Former Claret's pride at Tarky England call

James Tarkowski's first England call is a proud moment for a key figure in his early development.

Thursday, 15th March 2018, 3:00 pm
Tony Philliskirk

Former Clarets striker Tony Philliskirk was the 25-year-old’s youth team coach at Oldham Athletic, and also gave a young Tarkowski a sustained first team opportunity at Boundary Park as caretaker boss of the Latics.

Philliskirk always knew the New Moston lad had the talent to be a big asset for Oldham in League 1, but even admits he didn’t foresee him pulling on the Three Lions back then.

He said: “He was always a very good defender, but he was accomplished on the ball as well.

“He gets his head on things in both boxes, and though I know he hasn’t scored this season, he looks a threat from set plays, and that is a fantastic attribute to have.

“We’re very proud to have seen his rise.

“If I’m honest, I probably didn’t envisage him being an England player when he was at Oldham - he had fantastic potential and we knew he would be a very good defender for the level we were at in League 1.

“He’s developed himself since, and all credit to him.

“He has a wonderful attitude on and off the pitch.

“With the guidance of ourselves, Brentford, and Sean Dyche, he has become even better, and it is fantastic news.

“It is a very proud moment for himself, his family and, as his first club, for Oldham Athletic.”

Philliskirk feels his upbringing in the lower leagues has served him well at a higher level.

Tarkowski is statistically one of the better performing Premier League defenders in terms of clearances and blocks: “He was always very good on the ball, and, ironically, when you watch the Premier League, the team in possession often has more time.

“You are playing against better, quicker, cleverer players, but it’s not the hurly burly of League 1, up and at ‘em, back to front.

“He had to learn how to defend, how to head the ball in both boxes, and be dominant.

“He has always been composed in possession, but he’s a very good defender first and foremost.

“He has a very good football brain, he’s intelligent and senses danger.

“We said that early, he just needed to add a bit positionally and tactically, and we dug him out from time to time, which I’m sure he remembers, but it’s all gone into him becoming the player he is now.”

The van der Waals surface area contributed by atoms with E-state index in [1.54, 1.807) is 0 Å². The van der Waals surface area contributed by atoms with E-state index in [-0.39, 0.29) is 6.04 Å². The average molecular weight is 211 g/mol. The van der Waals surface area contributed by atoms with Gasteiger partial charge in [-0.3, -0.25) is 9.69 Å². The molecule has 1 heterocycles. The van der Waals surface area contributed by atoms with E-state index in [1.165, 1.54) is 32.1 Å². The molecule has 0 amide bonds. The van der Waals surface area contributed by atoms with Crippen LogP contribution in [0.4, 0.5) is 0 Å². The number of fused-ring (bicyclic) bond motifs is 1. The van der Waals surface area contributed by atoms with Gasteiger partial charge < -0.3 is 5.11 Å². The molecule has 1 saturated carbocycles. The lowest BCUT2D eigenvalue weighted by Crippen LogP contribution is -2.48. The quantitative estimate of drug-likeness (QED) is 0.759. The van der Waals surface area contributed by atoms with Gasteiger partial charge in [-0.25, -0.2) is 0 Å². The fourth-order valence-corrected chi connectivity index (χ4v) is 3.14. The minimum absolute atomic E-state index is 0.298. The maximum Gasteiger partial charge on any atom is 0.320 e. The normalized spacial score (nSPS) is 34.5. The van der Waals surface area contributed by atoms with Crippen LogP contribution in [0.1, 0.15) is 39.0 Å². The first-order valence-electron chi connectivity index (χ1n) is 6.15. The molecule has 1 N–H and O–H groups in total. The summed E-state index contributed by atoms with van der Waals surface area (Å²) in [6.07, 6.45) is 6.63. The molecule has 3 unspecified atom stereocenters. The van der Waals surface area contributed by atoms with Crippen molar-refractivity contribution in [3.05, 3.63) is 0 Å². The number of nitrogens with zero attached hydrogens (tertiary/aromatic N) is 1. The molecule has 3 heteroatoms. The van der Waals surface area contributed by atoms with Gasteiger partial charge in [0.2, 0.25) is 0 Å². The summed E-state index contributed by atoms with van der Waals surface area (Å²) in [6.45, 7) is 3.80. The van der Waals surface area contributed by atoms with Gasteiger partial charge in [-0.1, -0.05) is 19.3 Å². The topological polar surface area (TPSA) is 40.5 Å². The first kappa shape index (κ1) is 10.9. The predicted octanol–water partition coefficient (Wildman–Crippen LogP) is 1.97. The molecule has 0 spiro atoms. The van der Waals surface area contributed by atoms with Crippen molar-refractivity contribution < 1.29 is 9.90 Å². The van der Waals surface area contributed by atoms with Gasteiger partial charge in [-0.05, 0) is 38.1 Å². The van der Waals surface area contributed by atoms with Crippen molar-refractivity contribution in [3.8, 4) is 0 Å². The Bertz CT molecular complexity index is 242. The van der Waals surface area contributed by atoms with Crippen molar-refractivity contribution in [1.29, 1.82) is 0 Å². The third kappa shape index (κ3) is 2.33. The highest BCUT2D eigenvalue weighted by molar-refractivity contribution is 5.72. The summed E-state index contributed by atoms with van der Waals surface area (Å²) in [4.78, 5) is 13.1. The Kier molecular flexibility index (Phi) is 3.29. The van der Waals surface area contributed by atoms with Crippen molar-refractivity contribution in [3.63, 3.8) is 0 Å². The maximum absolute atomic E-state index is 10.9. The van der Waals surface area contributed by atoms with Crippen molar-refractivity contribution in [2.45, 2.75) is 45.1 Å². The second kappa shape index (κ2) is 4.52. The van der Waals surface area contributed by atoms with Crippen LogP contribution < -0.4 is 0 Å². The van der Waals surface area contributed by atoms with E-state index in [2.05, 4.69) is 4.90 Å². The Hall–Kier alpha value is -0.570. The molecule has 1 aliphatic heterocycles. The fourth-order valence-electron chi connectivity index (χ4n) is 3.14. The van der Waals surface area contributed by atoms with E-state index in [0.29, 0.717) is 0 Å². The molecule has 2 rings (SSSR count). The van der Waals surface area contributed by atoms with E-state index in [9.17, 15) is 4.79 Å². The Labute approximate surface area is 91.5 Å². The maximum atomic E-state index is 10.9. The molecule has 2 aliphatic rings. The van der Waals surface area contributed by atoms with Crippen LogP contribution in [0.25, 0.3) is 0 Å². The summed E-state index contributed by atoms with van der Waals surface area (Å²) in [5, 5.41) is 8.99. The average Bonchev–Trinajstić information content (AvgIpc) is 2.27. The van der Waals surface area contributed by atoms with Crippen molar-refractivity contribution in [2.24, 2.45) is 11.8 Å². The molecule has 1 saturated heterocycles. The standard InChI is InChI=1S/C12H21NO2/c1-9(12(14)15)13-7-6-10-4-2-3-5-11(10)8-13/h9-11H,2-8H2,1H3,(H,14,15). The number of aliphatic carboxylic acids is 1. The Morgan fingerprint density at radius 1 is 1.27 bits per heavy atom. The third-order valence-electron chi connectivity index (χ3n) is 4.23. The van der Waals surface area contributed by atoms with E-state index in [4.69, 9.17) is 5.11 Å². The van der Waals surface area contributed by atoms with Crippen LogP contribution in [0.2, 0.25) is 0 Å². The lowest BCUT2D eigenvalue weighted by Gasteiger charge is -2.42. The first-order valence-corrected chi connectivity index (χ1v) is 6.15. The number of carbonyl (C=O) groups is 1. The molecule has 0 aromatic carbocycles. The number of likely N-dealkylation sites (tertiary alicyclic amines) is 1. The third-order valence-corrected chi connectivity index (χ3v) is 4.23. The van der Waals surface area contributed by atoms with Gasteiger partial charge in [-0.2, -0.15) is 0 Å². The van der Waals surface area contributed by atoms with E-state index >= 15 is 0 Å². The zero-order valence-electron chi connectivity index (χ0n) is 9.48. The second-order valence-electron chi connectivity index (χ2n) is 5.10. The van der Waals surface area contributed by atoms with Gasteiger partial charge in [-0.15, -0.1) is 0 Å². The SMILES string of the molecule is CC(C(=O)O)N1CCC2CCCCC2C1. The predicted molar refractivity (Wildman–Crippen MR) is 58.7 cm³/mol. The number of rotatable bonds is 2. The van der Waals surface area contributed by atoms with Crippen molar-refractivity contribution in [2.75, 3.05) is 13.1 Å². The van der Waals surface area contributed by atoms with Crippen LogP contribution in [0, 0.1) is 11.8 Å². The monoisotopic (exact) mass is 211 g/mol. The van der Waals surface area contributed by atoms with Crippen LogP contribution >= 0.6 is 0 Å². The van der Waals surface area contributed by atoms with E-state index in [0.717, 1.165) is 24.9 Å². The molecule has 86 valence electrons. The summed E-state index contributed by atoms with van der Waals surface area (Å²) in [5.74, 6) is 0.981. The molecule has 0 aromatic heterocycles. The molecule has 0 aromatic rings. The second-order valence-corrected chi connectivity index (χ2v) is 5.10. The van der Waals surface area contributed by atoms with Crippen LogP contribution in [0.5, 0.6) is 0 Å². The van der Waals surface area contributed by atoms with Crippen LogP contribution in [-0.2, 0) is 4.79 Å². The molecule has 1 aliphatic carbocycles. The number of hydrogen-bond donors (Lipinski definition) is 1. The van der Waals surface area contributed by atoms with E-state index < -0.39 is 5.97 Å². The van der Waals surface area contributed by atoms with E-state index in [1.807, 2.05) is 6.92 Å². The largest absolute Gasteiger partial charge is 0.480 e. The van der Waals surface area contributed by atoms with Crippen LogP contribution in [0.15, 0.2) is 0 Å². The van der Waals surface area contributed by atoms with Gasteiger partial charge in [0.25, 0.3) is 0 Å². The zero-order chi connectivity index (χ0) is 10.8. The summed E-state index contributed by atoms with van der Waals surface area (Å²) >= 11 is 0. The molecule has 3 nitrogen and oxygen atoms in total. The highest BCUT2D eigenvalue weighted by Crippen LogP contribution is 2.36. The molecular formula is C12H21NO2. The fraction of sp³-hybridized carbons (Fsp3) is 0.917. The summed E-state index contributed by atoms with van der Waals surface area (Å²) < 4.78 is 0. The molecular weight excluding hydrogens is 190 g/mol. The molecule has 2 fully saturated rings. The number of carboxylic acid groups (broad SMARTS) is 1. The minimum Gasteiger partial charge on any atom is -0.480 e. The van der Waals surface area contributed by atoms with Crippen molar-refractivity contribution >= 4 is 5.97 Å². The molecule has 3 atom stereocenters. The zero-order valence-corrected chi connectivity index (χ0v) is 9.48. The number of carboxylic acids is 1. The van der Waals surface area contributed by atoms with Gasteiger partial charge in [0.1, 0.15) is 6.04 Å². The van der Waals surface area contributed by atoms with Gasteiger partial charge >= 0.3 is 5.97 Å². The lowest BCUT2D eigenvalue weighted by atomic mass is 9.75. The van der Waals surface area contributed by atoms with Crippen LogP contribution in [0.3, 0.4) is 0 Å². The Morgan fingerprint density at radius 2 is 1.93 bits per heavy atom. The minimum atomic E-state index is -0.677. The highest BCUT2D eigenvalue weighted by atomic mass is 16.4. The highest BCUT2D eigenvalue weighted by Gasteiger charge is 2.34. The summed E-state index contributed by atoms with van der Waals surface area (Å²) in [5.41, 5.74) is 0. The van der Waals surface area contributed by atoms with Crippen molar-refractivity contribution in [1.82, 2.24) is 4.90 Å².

It is a proud moment for Oldham, but Philliskirk feels young players have to be given a chance - and opportunities are becoming more scarce as the pressure and prize money is amped up: “We had James in the academy from a young age, and sold him to Blackburn when he was 13/14, and he came back after he was released when he didn’t get a scholarship.

“We offered him an apprenticeship, which he served before turning pro.

“He got him opportunity at a young age in the first team, which is vital, before he moved to Brentford and then obviously to Burnley.

“A big word in football is opportunity, and he was given that at Oldham, and he grabbed it with both hands and moved on to bigger and better things.

“We have a long list of players who have come through - in football it is about that opportunity for young players.

“The game has changed so much. Managers don’t have the time to bring them through any more, if you lose three or four games, you’re under pressure.

“It’s silly.

“You have to be brave and give them that opportunity.

“I don’t agree that you can’t win anything with kids - players affiliated with your club from an early age have big hearts, and you are guaranteed 100 per cent, lock, stock and barrel.

“When I was playing, you made your debut at 7, 18, 19, but that is becoming rarer.

“Lower down the leagues it is even more important, from the financial aspect, you have to produce your own.

“He was in and out of the side, not really a regular, but there was a spell where we lost the manager and I took over for a short period and I gave him an opportunity, and said he was going to play, whether he made a mistake or not.

“I’d seen him since a young boy, and he came all the way through, he had a lot of adversity as well, he broke his leg and had an operation on both feet, he had them shaved to make them smaller and he had a lot of pain, and we went through it with him.”

Sean Dyche - who Philliskirk jokes will remember the odd battle with him in the mid-1990s: “I’m sure I’ve still got scars on my calves, and he’ll have a few bruises from my elbows!” - deserves huge praise for how he has managed Tarkowski as well.

Tarkowski had to be patient with Michael Keane and Ben Mee the first-choice centre back partnership, with Keane making his England debut as a Claret last season.

Keane left for Everton for an initial £25m in the summer, and there was some consternation that Dyche didn’t use the money for a replacement.

He knew Tarkowski was his man, and Philliskirk said: “Sean deserves great credit for his role in his development. He probably wasn’t the finished article when he signed him, and he has nurtured him well.

“He didn’t play a lot at first, but he knew he would develop into a good Premier League defender, and when Michael Keane moved on, Tarky was a ready-made replacement, and he has stepped up.

“It has been the next stage of his development, at a higher level, and fair play to him, he’s taken his opportunity with both hands.

“And if he makes his England debut, that will be the pinnacle.”

Philliskirk hopes he brings any England caps along to show off back at Oldham: “I still see him, he comes back to Boundary Park often, and you know he will answer if you give him a phone call.

“He’s a really good lad, very humble, knows where he’s come from, and is grateful for his upbringing here, that he had a very good learning experience.”